By: Will Brummett
Last Wednesday marked the 50th anniversary of the March on Washington. What many people remember most about this historic march for labor and civil rights was Dr. Martin Luther King’s, “I Have a Dream” speech. In light of today’s reality of all the problems we face—whether it’s the fact that the unemployment rate for people of color is still twice of that as whites just as it was when Dr. King gave his speech, the fact that there is an ever-intensifying situation in Syria with the U.S’s impending and controversial intervention, or the sad fact that Alamance County’s food pantry, Loaves and Fishes, is permanently closing—we are arguably in as great of need for Dr. King’s words as many were in 1963. However, the words of Dr. King I want to leave you with today are not written in 1963 nor spoken in Washington, D.C. Instead, they were words uttered by Dr. King in 1965 at a small liberal arts college in Ohio called Oberlin College. The speech is entitled, “Remaining Awake Through a Great Revolution,” and below is what Dr. King says to argue his point.
“There are all too many people who, in some great period of social change, fail to achieve the new mental outlooks that the new situation demands. There is nothing more tragic than to sleep through a revolution.”
In context, Dr. King was challenging the Oberlin graduates to continue to stay informed and keep working towards justice. By the time of his speech in 1965, Brown vs. The Board of Education had already been ruled on to force schools to desegregate, the Civil Rights Act of 1964 had just been passed giving basic rights and liberties to people of color, and many people, specifically those who had the racial and economic privilege to do so (read: white, middle class), began to think, “Well…ok…good job team. Fight over. You got what you want. Right?”
However, Dr. King challenged them to see that this was a civil rights revolution, not just a “civil rights period” with a start and end date. The struggle and fight was to continue, and not just across racial lines or in America, but across the world and across issues. Dr. King challenged the students to recognize that their wellbeing and freedom was bound interchangeably with other students and people throughout the world. It was not a matter of “their rights and freedom” versus “my rights and freedom” but rather our rights, our freedom.
“All I’m saying is simply this: that all mankind is tied together; all life is interrelated, and we are all caught in an inescapable network of mutuality, tied in a single garment of destiny. Whatever affects one directly, affects all indirectly. For some strange reason I can never be what I ought to be until you are what you ought to be. And you can never be what you ought to be until I am what I ought to be – this is the interrelated structure of reality.”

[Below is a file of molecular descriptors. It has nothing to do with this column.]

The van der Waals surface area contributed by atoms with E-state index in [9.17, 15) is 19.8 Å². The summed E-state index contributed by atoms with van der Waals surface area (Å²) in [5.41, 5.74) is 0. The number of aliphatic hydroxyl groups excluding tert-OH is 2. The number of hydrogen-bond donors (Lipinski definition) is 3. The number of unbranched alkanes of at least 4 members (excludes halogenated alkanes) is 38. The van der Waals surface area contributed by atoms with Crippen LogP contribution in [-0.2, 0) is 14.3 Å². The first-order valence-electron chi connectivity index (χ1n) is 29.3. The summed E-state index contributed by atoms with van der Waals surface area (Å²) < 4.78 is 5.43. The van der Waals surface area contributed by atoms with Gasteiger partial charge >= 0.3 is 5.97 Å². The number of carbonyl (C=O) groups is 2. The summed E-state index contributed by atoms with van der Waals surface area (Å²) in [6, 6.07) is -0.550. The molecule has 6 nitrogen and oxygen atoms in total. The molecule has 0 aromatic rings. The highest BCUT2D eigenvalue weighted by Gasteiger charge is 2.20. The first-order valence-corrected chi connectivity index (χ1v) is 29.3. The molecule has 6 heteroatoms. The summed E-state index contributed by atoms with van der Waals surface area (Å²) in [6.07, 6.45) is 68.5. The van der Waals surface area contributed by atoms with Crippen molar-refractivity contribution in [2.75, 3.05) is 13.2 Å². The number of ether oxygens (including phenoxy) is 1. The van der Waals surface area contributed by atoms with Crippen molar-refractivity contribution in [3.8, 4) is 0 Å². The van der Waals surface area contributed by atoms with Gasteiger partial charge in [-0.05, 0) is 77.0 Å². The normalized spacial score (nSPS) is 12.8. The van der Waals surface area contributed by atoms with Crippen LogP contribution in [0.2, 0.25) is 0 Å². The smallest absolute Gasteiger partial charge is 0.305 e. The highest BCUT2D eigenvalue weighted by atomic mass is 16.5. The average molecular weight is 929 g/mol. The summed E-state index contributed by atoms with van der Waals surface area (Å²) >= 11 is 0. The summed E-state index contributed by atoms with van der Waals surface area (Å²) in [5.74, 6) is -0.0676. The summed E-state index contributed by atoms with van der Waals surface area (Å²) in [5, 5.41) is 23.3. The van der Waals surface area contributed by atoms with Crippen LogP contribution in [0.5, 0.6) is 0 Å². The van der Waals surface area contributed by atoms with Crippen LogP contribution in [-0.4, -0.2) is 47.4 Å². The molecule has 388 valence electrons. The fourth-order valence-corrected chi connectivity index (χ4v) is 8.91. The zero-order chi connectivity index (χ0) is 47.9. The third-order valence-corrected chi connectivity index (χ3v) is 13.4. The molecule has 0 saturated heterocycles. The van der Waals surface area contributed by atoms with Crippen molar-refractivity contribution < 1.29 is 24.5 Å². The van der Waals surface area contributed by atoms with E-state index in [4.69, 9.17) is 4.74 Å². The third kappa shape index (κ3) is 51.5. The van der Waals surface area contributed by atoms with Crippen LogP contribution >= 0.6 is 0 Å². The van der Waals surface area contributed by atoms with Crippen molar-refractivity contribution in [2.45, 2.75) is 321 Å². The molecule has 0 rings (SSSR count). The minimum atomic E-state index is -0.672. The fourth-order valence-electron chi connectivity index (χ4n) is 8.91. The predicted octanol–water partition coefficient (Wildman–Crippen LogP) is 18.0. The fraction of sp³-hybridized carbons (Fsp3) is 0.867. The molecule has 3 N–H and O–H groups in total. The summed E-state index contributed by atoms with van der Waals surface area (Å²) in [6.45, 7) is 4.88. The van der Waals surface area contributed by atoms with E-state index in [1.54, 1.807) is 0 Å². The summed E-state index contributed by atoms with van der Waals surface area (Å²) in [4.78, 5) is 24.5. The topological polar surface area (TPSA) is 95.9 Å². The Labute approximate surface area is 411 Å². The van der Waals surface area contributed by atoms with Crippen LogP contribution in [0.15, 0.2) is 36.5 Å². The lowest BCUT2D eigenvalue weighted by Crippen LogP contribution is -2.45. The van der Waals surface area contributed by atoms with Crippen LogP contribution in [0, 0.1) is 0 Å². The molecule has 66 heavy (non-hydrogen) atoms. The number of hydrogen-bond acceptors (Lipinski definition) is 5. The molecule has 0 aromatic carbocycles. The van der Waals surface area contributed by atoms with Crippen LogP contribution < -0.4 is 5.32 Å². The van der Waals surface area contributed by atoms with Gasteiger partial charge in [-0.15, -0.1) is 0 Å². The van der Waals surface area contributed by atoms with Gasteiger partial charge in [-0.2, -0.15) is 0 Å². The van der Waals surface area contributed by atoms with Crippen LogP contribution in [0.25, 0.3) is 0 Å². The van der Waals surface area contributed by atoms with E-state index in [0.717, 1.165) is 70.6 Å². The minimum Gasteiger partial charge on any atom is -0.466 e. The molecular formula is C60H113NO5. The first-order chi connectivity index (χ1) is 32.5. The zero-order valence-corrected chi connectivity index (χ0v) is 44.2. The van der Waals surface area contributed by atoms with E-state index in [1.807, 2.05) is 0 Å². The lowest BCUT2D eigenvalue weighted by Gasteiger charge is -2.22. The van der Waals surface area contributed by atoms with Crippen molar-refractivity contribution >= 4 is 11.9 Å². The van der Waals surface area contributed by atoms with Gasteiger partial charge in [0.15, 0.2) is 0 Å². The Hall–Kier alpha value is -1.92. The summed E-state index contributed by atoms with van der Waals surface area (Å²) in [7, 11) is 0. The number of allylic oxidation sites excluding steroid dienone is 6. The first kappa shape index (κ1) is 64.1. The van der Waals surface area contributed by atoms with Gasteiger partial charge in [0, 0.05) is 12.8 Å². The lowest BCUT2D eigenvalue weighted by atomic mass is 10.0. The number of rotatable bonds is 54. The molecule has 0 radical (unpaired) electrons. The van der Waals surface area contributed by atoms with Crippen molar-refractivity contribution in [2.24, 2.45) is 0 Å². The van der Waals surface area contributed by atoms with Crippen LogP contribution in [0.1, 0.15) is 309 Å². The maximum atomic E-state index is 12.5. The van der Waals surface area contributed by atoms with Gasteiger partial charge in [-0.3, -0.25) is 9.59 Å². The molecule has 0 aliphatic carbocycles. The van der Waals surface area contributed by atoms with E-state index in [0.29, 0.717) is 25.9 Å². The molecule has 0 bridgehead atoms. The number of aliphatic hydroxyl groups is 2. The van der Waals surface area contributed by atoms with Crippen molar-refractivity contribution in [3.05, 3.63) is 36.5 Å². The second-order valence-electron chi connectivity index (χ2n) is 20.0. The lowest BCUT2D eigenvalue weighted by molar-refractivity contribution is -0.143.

In summary, we are who we are because of each other, and if some of us are still struggling for basic rights and an affirmation of dignity, then all of us are struggling for those same rights. In South Africa, Archbishop Desmond Tutu coined a word that perhaps captures this sentiment the best. The word is ubuntu, which loosely means, “ I am who I am because we are who we are.”
In this year of 2013 and with the anniversary of Elon’s 125th year of existence, I can think of no greater term or set of words to leave you with as you begin and continue your vital, justice-walking work that you each will do as students in the coming year.
It’s easy to want to fall asleep. You are already over-stretched with classes, more clubs, personal relationships, and the ever-growing unspoken Elon pressure to “do more, be more, see more….more, more, more!” Frankly, it is exhausting, and with awareness work posing an equally exhausting challenge, the pillow of your dorm as well as the pillow of your privilege are easy to want to rest on. You are already aware of many of the great privileges you each experience—economically, educationally, socially, and Elon-y (ok so I made that up)— and there is another fully set of privileges that you probably are unaware of and will only notice with time. In turn, what privilege allows you to do is what Dr. King was fighting against. The privilege and comfort of your life allows you to make friends with apathy, disengagement, and worst of all, a feeling of disconnection to your world and your fellow neighbor. However, to Dr. King, the greatest sin of our generation was not the actions of the extremists but the silence of the privileged few. He remarks,